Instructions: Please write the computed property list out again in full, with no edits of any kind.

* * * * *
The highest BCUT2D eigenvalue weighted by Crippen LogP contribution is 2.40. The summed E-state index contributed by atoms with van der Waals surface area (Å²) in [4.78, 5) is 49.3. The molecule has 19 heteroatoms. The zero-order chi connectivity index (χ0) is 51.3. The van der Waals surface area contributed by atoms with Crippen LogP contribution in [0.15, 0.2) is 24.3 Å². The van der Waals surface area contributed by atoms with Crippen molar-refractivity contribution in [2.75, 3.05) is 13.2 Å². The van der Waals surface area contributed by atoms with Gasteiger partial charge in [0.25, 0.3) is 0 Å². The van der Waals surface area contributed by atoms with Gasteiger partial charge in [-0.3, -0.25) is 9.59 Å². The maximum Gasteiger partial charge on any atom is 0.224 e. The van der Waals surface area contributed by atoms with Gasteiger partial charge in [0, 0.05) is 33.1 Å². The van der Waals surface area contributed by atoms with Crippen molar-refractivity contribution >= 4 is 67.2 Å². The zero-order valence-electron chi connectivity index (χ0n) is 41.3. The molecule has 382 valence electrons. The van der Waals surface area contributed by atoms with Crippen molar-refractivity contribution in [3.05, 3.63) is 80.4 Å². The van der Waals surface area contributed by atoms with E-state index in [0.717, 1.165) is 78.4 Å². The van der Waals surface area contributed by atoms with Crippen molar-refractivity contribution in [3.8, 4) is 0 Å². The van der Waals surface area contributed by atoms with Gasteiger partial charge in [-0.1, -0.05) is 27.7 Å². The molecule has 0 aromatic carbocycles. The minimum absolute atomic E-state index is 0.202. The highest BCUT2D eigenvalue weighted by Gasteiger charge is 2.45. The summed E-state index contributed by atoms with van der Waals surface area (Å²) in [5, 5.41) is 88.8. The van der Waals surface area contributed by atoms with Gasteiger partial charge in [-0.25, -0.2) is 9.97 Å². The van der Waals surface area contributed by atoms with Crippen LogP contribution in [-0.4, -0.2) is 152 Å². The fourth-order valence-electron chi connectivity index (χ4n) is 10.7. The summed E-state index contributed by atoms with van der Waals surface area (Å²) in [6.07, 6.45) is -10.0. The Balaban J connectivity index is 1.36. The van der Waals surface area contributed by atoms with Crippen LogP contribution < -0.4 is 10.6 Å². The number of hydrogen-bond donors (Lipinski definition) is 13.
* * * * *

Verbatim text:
The highest BCUT2D eigenvalue weighted by Crippen LogP contribution is 2.40. The summed E-state index contributed by atoms with van der Waals surface area (Å²) in [4.78, 5) is 49.3. The molecule has 19 heteroatoms. The zero-order chi connectivity index (χ0) is 51.3. The van der Waals surface area contributed by atoms with Crippen LogP contribution in [0.15, 0.2) is 24.3 Å². The van der Waals surface area contributed by atoms with Crippen molar-refractivity contribution in [2.75, 3.05) is 13.2 Å². The van der Waals surface area contributed by atoms with Gasteiger partial charge in [0.25, 0.3) is 0 Å². The van der Waals surface area contributed by atoms with Gasteiger partial charge in [-0.3, -0.25) is 9.59 Å². The maximum Gasteiger partial charge on any atom is 0.224 e. The van der Waals surface area contributed by atoms with Gasteiger partial charge in [0, 0.05) is 33.1 Å². The van der Waals surface area contributed by atoms with Crippen molar-refractivity contribution >= 4 is 67.2 Å². The zero-order valence-electron chi connectivity index (χ0n) is 41.3. The molecule has 382 valence electrons. The van der Waals surface area contributed by atoms with Crippen molar-refractivity contribution in [3.05, 3.63) is 80.4 Å². The van der Waals surface area contributed by atoms with E-state index in [0.717, 1.165) is 78.4 Å². The van der Waals surface area contributed by atoms with Crippen molar-refractivity contribution in [3.8, 4) is 0 Å². The van der Waals surface area contributed by atoms with Gasteiger partial charge in [-0.1, -0.05) is 27.7 Å². The molecule has 0 aromatic carbocycles. The minimum absolute atomic E-state index is 0.202. The highest BCUT2D eigenvalue weighted by Gasteiger charge is 2.45. The summed E-state index contributed by atoms with van der Waals surface area (Å²) in [5, 5.41) is 88.8. The van der Waals surface area contributed by atoms with Gasteiger partial charge in [-0.25, -0.2) is 9.97 Å². The van der Waals surface area contributed by atoms with Crippen LogP contribution in [-0.4, -0.2) is 152 Å². The fourth-order valence-electron chi connectivity index (χ4n) is 10.7. The summed E-state index contributed by atoms with van der Waals surface area (Å²) in [6.07, 6.45) is -10.0. The Balaban J connectivity index is 1.36. The van der Waals surface area contributed by atoms with Crippen LogP contribution < -0.4 is 10.6 Å². The number of hydrogen-bond donors (Lipinski definition) is 13.